"We recently talked with Chancellor (Dan) Jones about several ways that we could give back," Manning said Saturday. "Abby and I were drawn to this program of helping people who might not be able to attend college otherwise. To us, it was a way of truly helping a lot of people."
Ole Miss Opportunity was created this year, after the school approved a 6.5 percent tuition increase, to cover the gap between all of a student's other scholarships and grants and the average cost of tuition, housing and a meal allowance.
"Academics was very important to me when I was here," said Manning, who met his wife when they were both students at the Oxford, Miss., school. "I studied and worked hard trying to make good grades.
Manning was named to the Southeastern Conference Academic Honor Roll from 2000 to 2002, as well as the 2001 and 2002 Verizon District VI All-Academic first-team and the 2001 Verizon national All-Academic second-team.
"This giving back is really about giving someone a chance to enjoy Ole Miss," Manning continued. "The reason I came to Ole Miss over many other schools is because I thought if I never played a down of football, this is where I would want to go to school."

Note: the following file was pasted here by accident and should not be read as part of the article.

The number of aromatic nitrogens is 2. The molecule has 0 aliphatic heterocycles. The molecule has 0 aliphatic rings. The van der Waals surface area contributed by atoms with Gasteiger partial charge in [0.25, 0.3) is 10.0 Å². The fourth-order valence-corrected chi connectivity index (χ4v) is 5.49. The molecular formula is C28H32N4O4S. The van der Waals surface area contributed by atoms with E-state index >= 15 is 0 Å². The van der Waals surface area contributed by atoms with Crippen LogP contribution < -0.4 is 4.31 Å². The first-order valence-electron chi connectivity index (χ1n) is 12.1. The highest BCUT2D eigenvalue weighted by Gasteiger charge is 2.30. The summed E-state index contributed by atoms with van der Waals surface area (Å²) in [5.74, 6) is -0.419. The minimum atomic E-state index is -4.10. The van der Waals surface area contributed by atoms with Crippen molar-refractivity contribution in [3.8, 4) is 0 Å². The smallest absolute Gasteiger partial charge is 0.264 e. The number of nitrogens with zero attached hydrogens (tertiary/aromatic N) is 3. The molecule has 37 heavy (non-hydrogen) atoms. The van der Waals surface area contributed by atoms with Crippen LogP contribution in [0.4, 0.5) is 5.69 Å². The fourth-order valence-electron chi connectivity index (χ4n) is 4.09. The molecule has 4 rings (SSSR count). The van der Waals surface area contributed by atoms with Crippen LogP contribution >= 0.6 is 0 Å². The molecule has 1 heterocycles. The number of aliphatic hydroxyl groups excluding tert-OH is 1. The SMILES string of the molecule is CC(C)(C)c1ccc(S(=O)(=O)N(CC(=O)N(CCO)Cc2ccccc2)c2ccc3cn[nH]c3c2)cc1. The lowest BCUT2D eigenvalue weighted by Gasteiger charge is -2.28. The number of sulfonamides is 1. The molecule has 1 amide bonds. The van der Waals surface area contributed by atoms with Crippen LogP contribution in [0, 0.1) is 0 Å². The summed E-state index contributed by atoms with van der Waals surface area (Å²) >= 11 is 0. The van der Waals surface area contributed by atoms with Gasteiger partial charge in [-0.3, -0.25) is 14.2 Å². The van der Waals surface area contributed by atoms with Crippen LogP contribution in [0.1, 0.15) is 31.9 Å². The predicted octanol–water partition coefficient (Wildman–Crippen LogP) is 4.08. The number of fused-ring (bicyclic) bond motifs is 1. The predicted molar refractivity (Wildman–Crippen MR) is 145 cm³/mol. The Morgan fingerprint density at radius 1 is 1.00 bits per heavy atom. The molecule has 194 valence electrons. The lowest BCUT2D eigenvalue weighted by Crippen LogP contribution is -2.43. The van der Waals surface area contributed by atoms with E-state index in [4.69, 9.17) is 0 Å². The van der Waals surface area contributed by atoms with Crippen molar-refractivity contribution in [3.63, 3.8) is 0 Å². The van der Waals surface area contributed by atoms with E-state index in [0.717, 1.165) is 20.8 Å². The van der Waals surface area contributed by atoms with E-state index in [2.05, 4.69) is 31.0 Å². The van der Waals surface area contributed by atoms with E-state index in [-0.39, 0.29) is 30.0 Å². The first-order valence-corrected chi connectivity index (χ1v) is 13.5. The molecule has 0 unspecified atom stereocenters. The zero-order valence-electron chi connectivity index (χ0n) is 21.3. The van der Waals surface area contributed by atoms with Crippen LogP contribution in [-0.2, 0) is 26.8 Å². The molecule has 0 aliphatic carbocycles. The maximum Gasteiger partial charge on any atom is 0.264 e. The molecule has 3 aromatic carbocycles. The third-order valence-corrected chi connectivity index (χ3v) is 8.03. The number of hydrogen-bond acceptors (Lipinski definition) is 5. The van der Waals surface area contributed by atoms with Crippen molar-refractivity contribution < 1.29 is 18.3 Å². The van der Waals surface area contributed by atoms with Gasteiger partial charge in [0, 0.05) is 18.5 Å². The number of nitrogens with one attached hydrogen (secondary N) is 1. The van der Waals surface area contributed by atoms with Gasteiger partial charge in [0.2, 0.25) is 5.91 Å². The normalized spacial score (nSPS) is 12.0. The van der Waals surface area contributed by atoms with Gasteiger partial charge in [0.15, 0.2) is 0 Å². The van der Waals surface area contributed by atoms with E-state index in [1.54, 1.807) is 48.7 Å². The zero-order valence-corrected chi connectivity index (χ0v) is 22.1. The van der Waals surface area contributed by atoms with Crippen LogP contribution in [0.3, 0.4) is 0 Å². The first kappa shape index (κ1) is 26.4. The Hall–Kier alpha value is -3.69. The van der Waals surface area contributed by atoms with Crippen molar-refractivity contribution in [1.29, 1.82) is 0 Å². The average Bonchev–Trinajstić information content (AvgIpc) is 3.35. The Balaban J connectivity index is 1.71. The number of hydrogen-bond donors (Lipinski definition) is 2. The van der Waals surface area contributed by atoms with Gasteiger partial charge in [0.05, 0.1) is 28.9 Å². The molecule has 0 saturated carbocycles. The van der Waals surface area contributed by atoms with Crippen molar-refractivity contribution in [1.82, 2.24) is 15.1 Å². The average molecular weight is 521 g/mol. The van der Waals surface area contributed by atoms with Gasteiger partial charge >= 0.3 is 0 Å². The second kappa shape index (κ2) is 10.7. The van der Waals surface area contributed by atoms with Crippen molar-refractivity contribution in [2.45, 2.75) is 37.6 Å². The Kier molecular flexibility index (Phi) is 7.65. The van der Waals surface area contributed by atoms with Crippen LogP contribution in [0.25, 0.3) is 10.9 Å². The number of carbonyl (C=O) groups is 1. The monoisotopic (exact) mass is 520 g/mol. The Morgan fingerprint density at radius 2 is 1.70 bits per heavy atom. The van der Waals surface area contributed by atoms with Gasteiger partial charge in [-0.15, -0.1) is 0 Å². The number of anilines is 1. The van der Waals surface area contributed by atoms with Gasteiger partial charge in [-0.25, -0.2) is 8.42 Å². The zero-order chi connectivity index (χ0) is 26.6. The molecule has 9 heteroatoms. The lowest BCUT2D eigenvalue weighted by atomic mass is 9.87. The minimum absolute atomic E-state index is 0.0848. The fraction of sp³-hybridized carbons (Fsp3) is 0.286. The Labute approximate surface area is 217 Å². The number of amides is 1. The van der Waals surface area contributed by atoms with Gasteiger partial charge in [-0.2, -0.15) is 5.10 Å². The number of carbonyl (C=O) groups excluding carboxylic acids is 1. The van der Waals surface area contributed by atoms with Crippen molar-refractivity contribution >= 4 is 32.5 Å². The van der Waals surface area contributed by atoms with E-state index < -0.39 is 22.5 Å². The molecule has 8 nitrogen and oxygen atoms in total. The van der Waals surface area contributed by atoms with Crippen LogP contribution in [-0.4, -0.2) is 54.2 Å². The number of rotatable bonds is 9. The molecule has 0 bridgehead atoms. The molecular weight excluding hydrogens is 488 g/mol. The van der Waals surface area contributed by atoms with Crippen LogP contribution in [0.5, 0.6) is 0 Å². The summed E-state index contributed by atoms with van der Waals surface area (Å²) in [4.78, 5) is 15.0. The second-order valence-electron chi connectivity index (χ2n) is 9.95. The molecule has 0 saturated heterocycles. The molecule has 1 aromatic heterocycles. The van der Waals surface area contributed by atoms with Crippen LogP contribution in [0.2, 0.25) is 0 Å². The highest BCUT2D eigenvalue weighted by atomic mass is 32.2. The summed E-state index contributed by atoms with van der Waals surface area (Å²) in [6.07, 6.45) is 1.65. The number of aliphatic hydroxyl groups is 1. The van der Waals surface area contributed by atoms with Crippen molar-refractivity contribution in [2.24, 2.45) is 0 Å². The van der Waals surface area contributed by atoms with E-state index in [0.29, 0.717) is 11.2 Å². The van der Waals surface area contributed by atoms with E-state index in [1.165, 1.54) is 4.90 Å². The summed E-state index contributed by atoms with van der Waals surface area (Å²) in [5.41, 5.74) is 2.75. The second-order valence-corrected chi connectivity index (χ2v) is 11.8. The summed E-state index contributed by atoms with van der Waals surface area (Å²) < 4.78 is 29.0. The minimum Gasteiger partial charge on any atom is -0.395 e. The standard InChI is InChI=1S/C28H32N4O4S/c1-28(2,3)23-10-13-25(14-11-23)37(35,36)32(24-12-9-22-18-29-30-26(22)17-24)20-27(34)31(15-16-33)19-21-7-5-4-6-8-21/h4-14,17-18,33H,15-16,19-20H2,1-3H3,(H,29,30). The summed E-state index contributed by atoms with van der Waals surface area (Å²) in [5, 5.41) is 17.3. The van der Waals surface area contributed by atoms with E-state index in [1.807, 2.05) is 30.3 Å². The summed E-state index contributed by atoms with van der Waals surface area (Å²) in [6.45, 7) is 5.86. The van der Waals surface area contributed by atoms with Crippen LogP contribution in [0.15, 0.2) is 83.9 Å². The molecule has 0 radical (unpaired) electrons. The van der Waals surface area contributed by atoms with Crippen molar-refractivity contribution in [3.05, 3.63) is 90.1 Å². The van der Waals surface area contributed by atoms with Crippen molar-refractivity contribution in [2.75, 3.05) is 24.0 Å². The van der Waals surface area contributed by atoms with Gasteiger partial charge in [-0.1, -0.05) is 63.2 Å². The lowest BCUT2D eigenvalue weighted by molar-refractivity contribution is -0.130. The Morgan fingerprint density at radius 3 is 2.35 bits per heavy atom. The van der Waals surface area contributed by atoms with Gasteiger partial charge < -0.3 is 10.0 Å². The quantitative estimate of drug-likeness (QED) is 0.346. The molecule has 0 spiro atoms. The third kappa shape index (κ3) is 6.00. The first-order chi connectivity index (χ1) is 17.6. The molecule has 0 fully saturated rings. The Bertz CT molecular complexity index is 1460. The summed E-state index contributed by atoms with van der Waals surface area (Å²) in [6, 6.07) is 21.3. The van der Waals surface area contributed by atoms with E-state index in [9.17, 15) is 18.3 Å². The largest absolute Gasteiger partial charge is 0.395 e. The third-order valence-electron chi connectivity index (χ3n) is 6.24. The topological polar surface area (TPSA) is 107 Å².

Manning graduated in 2003 with a degree in marketing, was the No. 1 overall draft pick in the 2004 NFL Draft and led the Giants to win Super Bowl XLII in the 2008 season. Abby McGrew Manning, a native of Nashville, earned a degree in family and consumer sciences in 2005 and pursued a career in fashion.
The Mannings have a home in Oxford and said they enjoy their continued involvement with the university, the community and local friends.
Jones applauded the Mannings for continuing a family legacy of scholarships. Eli Manning's parents, Olivia and Archie Manning, also attended the university.
"The Manning family has built a strong legacy of support impacting Ole Miss for more than four decades," Jones said. "This major commitment to our academic programs from a family strongly associated with our athletics programs will certainly inspire others to support our students and faculty."
The Associated Press contributed to this report.